Bombing near Baghdad kills 25
Suspect arrested in Jill Carroll case
BAGHDAD - A suicide bomber blew himself up yesterday during a celebration to welcome home an Iraqi detainee released from US custody, killing at least 25 people and wounding 29, Iraqi officials said.
The US military, meanwhile, announced the arrest of an Al Qaeda in Iraq figure accused of planning the 2006 kidnapping of American journalist Jill Carroll, one of the highest-profile attacks against Westerners in Iraq.
The suicide attack occurred inside one of several tents near a house in the Abu Ghraib area on Baghdad's western outskirts, according to residents and police. It was unclear whether the former detainee was among the casualties.
A woman who was wounded but declined to give her name for security reasons said she was preparing food behind the tents when the blast occurred at about 9 p.m., knocking her and her three young children off their feet.
Residents and police said Ayyid Salim al-Zubaie, a sheik in the mainly Sunni area, had invited dozens of guests to a banquet in honor of his son, who was released earlier in the day from Camp Bucca in southern Iraq.
Residents said the son had quarreled with Al Qaeda members while in detention and might have been the target of the attack. The guests also included several members of the local awakening council, a US-allied group that has turned against Al Qaeda.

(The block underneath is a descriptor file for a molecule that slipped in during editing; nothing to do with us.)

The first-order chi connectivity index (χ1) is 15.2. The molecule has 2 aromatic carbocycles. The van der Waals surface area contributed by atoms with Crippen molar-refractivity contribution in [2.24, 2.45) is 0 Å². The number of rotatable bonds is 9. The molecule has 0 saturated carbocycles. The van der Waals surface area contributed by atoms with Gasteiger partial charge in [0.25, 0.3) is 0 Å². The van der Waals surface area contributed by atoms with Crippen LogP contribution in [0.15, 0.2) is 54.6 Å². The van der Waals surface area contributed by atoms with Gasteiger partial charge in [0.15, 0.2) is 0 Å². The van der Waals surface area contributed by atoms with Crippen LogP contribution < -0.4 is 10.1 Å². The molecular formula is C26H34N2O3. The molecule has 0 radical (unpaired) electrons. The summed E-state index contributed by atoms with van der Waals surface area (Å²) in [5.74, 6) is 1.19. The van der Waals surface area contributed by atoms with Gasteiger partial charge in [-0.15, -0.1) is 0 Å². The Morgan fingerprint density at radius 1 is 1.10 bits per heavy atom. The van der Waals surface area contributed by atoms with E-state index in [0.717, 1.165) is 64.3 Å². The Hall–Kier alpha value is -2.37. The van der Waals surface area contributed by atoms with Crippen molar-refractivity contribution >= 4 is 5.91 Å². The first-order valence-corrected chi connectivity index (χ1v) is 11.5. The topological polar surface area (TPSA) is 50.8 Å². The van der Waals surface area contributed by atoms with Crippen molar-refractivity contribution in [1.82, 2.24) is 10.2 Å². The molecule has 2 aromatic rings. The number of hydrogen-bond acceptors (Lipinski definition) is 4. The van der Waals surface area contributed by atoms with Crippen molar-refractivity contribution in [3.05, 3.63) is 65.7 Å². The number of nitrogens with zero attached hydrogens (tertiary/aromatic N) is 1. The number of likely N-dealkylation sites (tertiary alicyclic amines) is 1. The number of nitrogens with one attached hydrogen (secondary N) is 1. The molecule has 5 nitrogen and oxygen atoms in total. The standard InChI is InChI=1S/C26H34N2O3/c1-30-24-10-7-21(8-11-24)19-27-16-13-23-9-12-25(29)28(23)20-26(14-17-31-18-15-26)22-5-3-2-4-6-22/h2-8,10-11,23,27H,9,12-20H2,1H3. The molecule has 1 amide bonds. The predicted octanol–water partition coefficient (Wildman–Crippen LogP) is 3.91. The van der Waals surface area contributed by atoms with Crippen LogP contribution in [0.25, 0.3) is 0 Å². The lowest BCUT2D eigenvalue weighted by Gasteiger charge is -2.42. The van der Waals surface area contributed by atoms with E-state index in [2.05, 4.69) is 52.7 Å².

The announcement of the arrest of Salim Abdullah Ashur al-Shujayri, also known as Abu Othman, was a major breakthrough in a series of kidnappings.
He was captured Aug. 11 in Baghdad and accused of being "the planner behind the kidnapping" of Carroll, a Christian Science Monitor reporter who was seized Jan. 7, 2006, and released three months later, according to the US military.
Carroll was seized in west Baghdad and her interpreter was killed. The kidnappers, a group calling itself the Revenge Brigade, demanded the release of all female detainees in Iraq.
US troops also captured another Al Qaeda figure, Ali Rash Nasir Jiyad al-Shammari, on Aug. 17 in Baghdad, the military said. He was accused of being a senior adviser for the terror network and funneling money, weapons, and explosives to insurgents in the capital.